There must be some sense of irony that in the week that the death of George Floyd with a policeman’s knee to his neck led to mass protests, a number of prominent Christians wrote proceedings here in the UK about perceived discrimination against the church.
Those who are involved believe that the Government should recognise the essential nature of Christian worship and that we should be able to open prior to things like cinemas and beauty salons. It’s a compelling narrative isn’t it. If we believe that the Government, and society at large sees churches as about as important as going to have your nails done or to watch the latest Marvel film then that is going to fuel a certain level of resentment.
Except that this is to misunderstand what is happening. The reality is very different. Far from seeking to ignore or marginalise the church at this time, the Government have taken time to consult representative church leaders throughout the process. The message has been clear, the question about when churches and also mosques, synagogues and temples should reopen is not to do with the government’s view of how essential those places are but the level of risk of disease spread caused by activities in those places. Churches are therefore more comparably to cinemas than to super-markets when it comes to the amount of time spent in them and level of contact.
Further, I might have had more time for those commencing this action if they had not waited until a few weeks before the very things they are demanding are going to be allowed anyway. The question is “Why now?” The answer seems to be that this has less to do with challenging the Government and more to do with internal church politics. At the same time as Christian Concern For Our nation (CCFON) launched their campaign, they also published an article by Joe Root accusing Evangelical leaders of passive silence and a failure to challenge the Government. The article is a response to Danny Webster’s article f stating that churches are not rushing to open too early.
Oddly given that CCFON is associated with and primarily supported by Evangelicals, they seem to be siding with those promoting a completely different understanding of what it means to be churches. The emphasis in their argument is on the ability to offer sacraments from a church building and to open buildings for private prayer. As Evangelicals we take the sharing of the Lord’s Supper seriously but do not depend on a ritualistic, semi-magical approach. As Evangelicals we believe in the importance of gathering for worship. However, the idea that a church building is a sacred space where people need to be able to go and pray on their own is not something we find in the Bible. Indeed pushing or buildings to be open so people can come in and pray but where no interaction with others is permitted in effect will turn vicars and pastors up and down the country into caretakers and take them away from evangelism, discipleship and pastoral care.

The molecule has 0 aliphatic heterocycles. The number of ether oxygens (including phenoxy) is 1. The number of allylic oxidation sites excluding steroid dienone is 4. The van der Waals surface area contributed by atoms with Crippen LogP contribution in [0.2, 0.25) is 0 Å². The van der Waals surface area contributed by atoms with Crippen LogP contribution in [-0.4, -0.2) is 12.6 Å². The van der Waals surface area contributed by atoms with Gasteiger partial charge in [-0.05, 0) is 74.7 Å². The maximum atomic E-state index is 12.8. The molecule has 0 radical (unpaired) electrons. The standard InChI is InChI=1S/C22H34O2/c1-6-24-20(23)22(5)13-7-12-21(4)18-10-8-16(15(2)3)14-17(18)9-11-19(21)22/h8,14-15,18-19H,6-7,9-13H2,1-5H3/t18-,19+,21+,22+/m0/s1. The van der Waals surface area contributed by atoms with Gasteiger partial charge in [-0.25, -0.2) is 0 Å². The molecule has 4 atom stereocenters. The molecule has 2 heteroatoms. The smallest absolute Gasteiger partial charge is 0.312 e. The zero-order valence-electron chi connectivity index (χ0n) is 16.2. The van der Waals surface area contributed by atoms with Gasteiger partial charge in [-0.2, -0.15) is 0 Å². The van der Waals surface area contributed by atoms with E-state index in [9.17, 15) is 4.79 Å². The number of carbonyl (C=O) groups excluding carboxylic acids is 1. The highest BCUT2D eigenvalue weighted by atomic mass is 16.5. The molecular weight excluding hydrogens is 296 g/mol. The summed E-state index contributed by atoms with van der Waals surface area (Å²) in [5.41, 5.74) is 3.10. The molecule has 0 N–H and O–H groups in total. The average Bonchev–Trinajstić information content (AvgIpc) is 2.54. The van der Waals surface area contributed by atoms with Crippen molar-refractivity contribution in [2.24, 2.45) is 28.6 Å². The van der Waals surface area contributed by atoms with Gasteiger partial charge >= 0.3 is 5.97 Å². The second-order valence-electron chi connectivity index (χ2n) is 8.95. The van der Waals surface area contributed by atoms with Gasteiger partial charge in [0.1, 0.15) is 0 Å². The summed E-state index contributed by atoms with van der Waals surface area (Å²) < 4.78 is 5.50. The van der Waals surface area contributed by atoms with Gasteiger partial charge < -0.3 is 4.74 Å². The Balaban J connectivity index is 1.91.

The central premise of the attack on other evangelicals is simply not true. The point Danny Webster was making in his article was not that Evangelicals are sitting back content for our buildings to be closed and for gathered worship not to happen. We long for it, we grieve and lament. It causes us to weep.
Some of us have written publicly asking the government to prioritise plans for churches. Others have been involved in consultations urging the government to put in place those plans as soon as practically possible. It is possible to long to reopen our buildings whilst being clear that we are in no rush to get ahead of what is deemed safe.
There is no conspiracy of silence on this and no discrimination either. I am not saying that there are no challenges in an increasingly secular society. I am not saying that we can become complacent and assume that persecution won’t come to the UK. We have seen the warning signs in a number of ways in recent years
- Christian bed and breakfasts and bakers taken to court for believing in the sanctity of marriage
- Preachers arrested for reading from the Bible
- The Home Office failing to take seriously and wilfully misunderstanding asylum cases relating to faith in Christ.
These are not good signs and we should challenge where those things happen. However we are not yet at the stage where we are facing full on discrimination or persecution. This matters for three reasons.
- If we think of ourselves as the discriminated minority then we show a lack of love and concern for those who experience real and consistent discrimination. I mentioned at the start the case of George Floyd because sadly there are those who face constant abuse and discrimination still because of the colour of their skin.
- If we consider our present situation as tantamount to persecution then we risk belittling the real and intense persecution faced by Christians around the world and throughout history because of their faith. We forget that there are places where the state seeks to close or severely regulate church practices at all times in order to suppress religion. There are places where simply believing in Jesus and seeking to go to church is likely to result in arrest, imprisonment and even death. There are places where Christians are constantly targeted, denied an education, find that career paths are closed off to them.
- If we consider our present situation as tantamount to discrimination and persecution then we are unlikely to be ready for real persecution if and when it comes.
At a time of crisis when the fear of a disease is causing many people to experience spiritual hunger and come seeking hope and peace, when there are real opportunities to share the good news with people who are open to the Gospel, then I would rather prioritise sharing the good news than campaigning for my own rights.
 Church buildings are expected to open from the 4th July for private prayer.